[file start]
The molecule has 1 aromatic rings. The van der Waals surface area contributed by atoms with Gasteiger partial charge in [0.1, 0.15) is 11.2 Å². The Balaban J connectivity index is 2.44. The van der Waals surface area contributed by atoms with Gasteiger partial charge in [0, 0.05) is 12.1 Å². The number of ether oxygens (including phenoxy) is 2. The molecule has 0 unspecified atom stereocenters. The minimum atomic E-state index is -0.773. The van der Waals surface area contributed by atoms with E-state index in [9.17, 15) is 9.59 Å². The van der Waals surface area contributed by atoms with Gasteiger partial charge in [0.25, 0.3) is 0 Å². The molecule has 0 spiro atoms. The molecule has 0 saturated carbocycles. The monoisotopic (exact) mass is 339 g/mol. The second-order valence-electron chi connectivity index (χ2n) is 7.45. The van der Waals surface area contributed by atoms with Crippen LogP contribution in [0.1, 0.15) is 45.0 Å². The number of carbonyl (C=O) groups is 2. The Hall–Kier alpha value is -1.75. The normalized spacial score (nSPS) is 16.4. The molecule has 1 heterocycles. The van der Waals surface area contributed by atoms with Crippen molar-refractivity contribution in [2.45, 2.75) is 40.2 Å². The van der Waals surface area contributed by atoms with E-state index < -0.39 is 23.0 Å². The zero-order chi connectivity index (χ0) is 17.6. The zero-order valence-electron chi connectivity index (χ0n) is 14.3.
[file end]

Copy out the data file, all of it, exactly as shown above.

The molecule has 1 aromatic rings. The van der Waals surface area contributed by atoms with Gasteiger partial charge in [0.1, 0.15) is 11.2 Å². The Balaban J connectivity index is 2.44. The van der Waals surface area contributed by atoms with Gasteiger partial charge in [0, 0.05) is 12.1 Å². The number of ether oxygens (including phenoxy) is 2. The molecule has 0 unspecified atom stereocenters. The minimum atomic E-state index is -0.773. The van der Waals surface area contributed by atoms with E-state index in [9.17, 15) is 9.59 Å². The van der Waals surface area contributed by atoms with Gasteiger partial charge in [0.25, 0.3) is 0 Å². The molecule has 0 spiro atoms. The molecule has 0 saturated carbocycles. The monoisotopic (exact) mass is 339 g/mol. The second-order valence-electron chi connectivity index (χ2n) is 7.45. The van der Waals surface area contributed by atoms with Crippen LogP contribution in [0.1, 0.15) is 45.0 Å². The number of carbonyl (C=O) groups is 2. The Hall–Kier alpha value is -1.75. The normalized spacial score (nSPS) is 16.4. The molecule has 1 heterocycles. The van der Waals surface area contributed by atoms with Crippen molar-refractivity contribution in [2.45, 2.75) is 40.2 Å². The van der Waals surface area contributed by atoms with E-state index < -0.39 is 23.0 Å². The zero-order chi connectivity index (χ0) is 17.6. The zero-order valence-electron chi connectivity index (χ0n) is 14.3.